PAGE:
A river of contention: The first stretch (1,625 km) of the Yarlung Tsangpo-Brahmaputra lies in Tibet, the second (918 km) in India, and the remaining length (363 km) in Bangladesh.
Credit: Kmusser / Wikimedia Commons.
China had been building dams in the HKH region for some time. However, these had not attracted India’s concern as the dams were small and built on the tributaries of the Yarlung Tsangpo (Tsering, 2010). India’s perspective changed when it learned of China’s plan to build five dams on the middle reaches of the Yarlung Tsangpo mainstream. The first of these dams, the 510MW Zangmu hydroelectric power station, is expected to be operational by 2014 (Krishnan, 2011a). More worrying to India are the dams that China plans to construct at the Great Bend of the Yarlung Tsangpo – including the 38,000MW dam at Metog and the 42,000MW dam at Daduqia. Also of concern to India is the potential diversion of water from the Yarlung Tsangpo by China as part of its South-North Water Transfer Project.
India’s worries have been heightened by the fact that China has not been forthcoming with regard to such projects. After years of denying the existence of hydroelectric power projects on the Yarlung Tsangpo, China finally admitted to India that they are indeed pursuing them. In an attempt to allay India’s fears, China’s Foreign Ministry spokesman Ma Zhaoxu noted that ‘China is a responsible country and will not do anything to damage the interests of others’ (Building dam, 2009). The government of China also claimed that there are no official plans to divert water from the Yarlung Tsangpo. It also stressed that China would take into full consideration the interests of downstream countries in taking forward any development projects on the river (Krishnan, 2011b).
China’s continued pursuit of a unilateralist approach – it does not consult lower riparian countries on its dam projects – and its reluctance to be more open about its plans on the Yarlung Tsangpo could have a snowball effect in South Asia. India, for example, could be tempted to review its longstanding practice of joint water management with lower riparian countries and to pursue a more unilateralist policy in order to match China’s aggressive plans. This could have negative consequences for Pakistan and Bangladesh, countries downstream of India.
Currently, India has water sharing treaties with Pakistan and Bangladesh. Under the 1960 Indus Waters Treaty between India and Pakistan, 80.52 per cent of the waters of the Indus River system is allocated to Pakistan and just 19.48 per cent to India (India and Pakistan, 1960). India also signed the Ganges Treaty with Bangladesh in 1996. The treaty gives each of the two countries roughly equivalent shares of the downstream Ganges flows. In addition, India is obligated to guarantee a minimum level of cross-border flows to Bangladesh in the dry season. These treaties limit India’s ability to pursue unilateral policies on shared rivers. The Indus Waters Treaty, for example, requires India and Pakistan to notify each other of plans to undertake engineering works on any of the Indus River tributaries and to provide any data requested. This has prevented India from harnessing the full potential of its portion of the river as Pakistan regularly objects to its planned projects, forcing India to modify, delay or even suspend them. Scholars in India have expressed their discomfort over India’s ‘water generosity’, arguing that it makes little sense for a parched India to be so unstinting in sharing its river waters (Chellaney, 2012b). They observe that water sharing treaties elsewhere in the world do not allocate half of all basin waters to the downstream states.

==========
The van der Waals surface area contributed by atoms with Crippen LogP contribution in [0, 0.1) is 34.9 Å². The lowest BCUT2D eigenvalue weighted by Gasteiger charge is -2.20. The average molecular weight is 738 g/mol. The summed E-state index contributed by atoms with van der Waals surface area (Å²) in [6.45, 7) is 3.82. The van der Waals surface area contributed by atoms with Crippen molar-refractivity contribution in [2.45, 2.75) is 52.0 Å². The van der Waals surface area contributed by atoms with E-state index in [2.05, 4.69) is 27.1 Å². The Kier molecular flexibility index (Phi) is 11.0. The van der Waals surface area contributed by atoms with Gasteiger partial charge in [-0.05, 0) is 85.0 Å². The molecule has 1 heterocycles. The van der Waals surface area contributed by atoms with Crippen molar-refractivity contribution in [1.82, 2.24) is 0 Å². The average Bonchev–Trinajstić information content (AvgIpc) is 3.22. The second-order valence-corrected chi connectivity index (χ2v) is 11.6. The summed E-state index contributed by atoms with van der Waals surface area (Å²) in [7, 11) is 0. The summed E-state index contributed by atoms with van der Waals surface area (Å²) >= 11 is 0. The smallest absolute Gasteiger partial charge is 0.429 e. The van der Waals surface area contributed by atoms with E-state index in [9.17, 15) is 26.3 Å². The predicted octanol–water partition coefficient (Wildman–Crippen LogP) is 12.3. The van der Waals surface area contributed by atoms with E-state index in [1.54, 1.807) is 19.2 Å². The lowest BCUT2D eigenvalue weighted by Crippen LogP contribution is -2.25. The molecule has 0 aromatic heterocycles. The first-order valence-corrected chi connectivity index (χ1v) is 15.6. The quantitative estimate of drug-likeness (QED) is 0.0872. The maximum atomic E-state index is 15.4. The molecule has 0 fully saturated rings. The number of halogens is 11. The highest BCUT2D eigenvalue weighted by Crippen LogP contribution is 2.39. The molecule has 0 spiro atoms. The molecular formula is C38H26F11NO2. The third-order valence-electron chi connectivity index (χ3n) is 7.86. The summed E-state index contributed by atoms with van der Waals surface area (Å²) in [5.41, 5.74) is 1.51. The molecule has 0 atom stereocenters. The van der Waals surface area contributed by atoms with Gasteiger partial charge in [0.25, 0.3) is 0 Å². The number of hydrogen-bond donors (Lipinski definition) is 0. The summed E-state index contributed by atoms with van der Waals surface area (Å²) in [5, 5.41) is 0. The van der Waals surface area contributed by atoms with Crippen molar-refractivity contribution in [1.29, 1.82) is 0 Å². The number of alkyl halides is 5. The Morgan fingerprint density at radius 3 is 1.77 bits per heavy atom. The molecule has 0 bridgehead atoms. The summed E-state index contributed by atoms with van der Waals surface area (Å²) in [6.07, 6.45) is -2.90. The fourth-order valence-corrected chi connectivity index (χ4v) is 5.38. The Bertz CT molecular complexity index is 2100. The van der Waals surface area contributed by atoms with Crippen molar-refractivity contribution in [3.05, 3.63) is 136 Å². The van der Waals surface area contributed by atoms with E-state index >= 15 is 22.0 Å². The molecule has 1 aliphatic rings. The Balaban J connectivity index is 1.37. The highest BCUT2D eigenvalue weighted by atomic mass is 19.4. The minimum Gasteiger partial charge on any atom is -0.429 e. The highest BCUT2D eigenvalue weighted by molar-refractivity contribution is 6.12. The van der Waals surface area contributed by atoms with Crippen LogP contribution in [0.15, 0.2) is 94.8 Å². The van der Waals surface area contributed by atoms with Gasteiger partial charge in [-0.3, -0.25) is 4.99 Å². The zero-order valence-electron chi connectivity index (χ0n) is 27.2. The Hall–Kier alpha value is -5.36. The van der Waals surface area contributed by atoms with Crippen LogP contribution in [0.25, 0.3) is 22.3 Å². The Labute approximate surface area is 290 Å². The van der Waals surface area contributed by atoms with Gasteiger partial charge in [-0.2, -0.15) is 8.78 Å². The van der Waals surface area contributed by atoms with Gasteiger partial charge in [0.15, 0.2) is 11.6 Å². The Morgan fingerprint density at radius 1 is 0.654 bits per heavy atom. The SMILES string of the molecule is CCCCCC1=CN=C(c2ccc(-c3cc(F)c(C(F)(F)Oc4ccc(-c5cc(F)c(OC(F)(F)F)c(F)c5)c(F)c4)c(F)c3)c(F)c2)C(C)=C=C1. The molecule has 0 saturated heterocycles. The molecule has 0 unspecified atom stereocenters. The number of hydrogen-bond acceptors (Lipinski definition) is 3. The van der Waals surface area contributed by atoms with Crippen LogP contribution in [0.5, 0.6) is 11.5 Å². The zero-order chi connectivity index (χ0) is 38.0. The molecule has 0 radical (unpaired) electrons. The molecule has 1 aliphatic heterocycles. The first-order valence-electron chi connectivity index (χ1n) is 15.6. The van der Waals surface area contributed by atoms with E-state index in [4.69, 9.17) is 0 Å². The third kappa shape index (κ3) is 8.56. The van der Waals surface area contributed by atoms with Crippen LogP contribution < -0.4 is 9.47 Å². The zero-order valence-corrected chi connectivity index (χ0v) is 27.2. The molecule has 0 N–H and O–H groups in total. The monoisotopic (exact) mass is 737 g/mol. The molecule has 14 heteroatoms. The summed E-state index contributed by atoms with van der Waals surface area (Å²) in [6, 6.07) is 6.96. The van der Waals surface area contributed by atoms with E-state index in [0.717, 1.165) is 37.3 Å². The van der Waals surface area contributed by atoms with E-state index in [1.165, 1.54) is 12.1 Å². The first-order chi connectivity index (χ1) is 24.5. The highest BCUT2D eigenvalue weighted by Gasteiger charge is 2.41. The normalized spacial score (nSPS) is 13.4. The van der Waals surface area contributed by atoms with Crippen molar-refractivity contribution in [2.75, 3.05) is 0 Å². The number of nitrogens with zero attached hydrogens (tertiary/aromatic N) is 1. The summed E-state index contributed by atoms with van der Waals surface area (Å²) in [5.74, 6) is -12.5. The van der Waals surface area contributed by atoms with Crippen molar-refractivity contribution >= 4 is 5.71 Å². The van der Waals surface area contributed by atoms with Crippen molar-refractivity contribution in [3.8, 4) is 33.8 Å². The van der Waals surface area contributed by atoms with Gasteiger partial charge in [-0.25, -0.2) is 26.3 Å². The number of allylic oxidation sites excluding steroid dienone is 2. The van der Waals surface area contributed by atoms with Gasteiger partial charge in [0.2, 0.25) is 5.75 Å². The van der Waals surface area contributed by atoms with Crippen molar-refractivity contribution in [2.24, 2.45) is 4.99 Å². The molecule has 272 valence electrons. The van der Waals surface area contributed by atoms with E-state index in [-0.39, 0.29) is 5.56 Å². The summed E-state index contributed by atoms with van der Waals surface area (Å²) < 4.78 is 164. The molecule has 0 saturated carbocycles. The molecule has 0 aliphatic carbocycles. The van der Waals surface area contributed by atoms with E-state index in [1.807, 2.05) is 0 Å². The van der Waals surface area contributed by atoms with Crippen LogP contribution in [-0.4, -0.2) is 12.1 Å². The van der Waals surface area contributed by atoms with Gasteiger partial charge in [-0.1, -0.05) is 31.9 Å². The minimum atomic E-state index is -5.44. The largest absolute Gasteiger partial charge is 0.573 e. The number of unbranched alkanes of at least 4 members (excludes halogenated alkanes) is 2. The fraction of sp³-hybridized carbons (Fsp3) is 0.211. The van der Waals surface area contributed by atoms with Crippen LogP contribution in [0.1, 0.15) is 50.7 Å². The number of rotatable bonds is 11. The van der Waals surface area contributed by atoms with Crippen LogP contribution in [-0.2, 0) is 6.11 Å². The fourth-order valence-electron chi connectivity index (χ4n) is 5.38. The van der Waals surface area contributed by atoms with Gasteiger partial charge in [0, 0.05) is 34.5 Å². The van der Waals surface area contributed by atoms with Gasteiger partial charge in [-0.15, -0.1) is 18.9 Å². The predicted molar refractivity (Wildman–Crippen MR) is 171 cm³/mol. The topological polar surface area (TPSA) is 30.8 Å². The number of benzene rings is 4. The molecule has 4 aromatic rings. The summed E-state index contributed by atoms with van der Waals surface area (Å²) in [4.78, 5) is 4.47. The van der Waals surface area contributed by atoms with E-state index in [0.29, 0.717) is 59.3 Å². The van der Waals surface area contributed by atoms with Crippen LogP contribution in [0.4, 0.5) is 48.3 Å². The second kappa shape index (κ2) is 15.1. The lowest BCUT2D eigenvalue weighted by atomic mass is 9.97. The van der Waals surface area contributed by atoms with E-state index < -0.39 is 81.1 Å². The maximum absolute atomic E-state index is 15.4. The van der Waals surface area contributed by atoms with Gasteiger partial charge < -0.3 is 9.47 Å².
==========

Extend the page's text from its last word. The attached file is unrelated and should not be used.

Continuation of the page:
Signs are already emerging that India could be contemplating unilateral actions, to meet its own growing water needs and likely also motivated in part by China’s activities on the Yarlung Tsangpo. For example, in response to China’s dam-building activities on the Yarlung Tsangpo, India has in 2009 provided in-principle approval for two new dams on the Siang – as the Yarlung Tsangpo is known as it meanders through the Indian state of Arunachal Pradesh – to act as a buffer in case China siphons the river’s waters to its parched northwest (Dholabhai, 2009). The dams are expected to store 10 billion cubic metres of water collected from the Siang and smaller rivers in the area, which can then be released into the Siang during periods of reduced river flow caused by dams in the Tibet Autonomous Region. Also, the Siang/Brahmaputra will at least not run dry if China decides to divert waters from the Yarlung Tsangpo. Further, India’s Planning Commission noted that the country should set up more hydropower projects in the northeastern states of Arunachal Pradesh and Assam to pre-empt China and ‘establish a certain degree of prior use claim’ (Bhaskar, 2009). This could have the unintended consequence of affecting water flow in Bangladesh.